Okay, so it does sound good but these are things we already saw when Rise of the Machines was released a few months ago. Story-wise we get to see how the T850 came into the service of the human resistance and the little things in between the movie’s major plot points so this does make for a more completely rounder (and more satisfying) story. As far as the gameplay mechanics are concerned, though, The Redemption really does somewhat redeem itself from the unfortunately awful Rise of the Machines. For one thing, there’s more variety this time around and yes once again it’s Arnold Schwarzenegger you’ll be kicking robotic tail with during the course of the game.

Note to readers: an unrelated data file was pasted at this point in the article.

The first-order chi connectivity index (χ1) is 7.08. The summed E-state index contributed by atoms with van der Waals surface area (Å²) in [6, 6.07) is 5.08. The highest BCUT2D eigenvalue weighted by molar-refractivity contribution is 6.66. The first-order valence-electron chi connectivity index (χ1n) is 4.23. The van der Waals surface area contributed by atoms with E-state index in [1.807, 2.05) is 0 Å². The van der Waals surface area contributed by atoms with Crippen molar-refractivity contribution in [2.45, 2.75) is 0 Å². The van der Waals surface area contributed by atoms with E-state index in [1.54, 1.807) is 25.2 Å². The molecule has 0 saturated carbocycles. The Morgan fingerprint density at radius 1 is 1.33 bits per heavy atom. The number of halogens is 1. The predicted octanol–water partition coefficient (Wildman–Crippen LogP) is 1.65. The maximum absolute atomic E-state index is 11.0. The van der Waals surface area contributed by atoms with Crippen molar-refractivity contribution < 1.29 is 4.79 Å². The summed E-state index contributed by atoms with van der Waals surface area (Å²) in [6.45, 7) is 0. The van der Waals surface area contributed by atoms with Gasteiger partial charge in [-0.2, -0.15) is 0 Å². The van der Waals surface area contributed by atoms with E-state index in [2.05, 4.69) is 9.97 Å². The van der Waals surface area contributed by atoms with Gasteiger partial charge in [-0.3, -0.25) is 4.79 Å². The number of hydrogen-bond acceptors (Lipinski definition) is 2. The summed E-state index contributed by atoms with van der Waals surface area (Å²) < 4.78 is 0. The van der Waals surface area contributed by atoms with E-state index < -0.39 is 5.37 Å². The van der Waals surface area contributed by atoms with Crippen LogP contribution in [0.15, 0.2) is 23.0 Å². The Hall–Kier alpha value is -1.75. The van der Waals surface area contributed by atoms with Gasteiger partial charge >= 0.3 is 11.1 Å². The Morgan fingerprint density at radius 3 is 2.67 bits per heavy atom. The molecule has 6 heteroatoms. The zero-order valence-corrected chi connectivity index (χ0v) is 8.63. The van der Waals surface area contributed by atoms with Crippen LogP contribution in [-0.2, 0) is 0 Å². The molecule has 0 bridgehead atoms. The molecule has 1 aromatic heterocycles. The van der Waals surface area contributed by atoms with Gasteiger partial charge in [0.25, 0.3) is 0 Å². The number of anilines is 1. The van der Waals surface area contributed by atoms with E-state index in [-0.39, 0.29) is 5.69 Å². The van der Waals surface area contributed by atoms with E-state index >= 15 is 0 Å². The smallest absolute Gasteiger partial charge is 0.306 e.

The Redemption mixes both some good third-person shooter action with some brawling and driving sequences tossed into the action-packed mix. From the very beginning we get a sense of all the things you’ll experience throughout the game and what you’ll experience isn’t that bad at all. On foot you’ll be shooting everything from the familiar hovering crafts to various Skynet cyborgs but thanks to the assortment of weapons they’ll go down hard. You can also perform some hand-to-hand combat moves as well as take control of a stationary rail gun. The driving sequences range from driving and shooting to just manning the gun in the back of a Tech-Com truck while a human drives and that’s not bad at all. Either way, the driving sequences are fast and furious and loads of fun. You’ll even man a chain gun aboard a helicopter!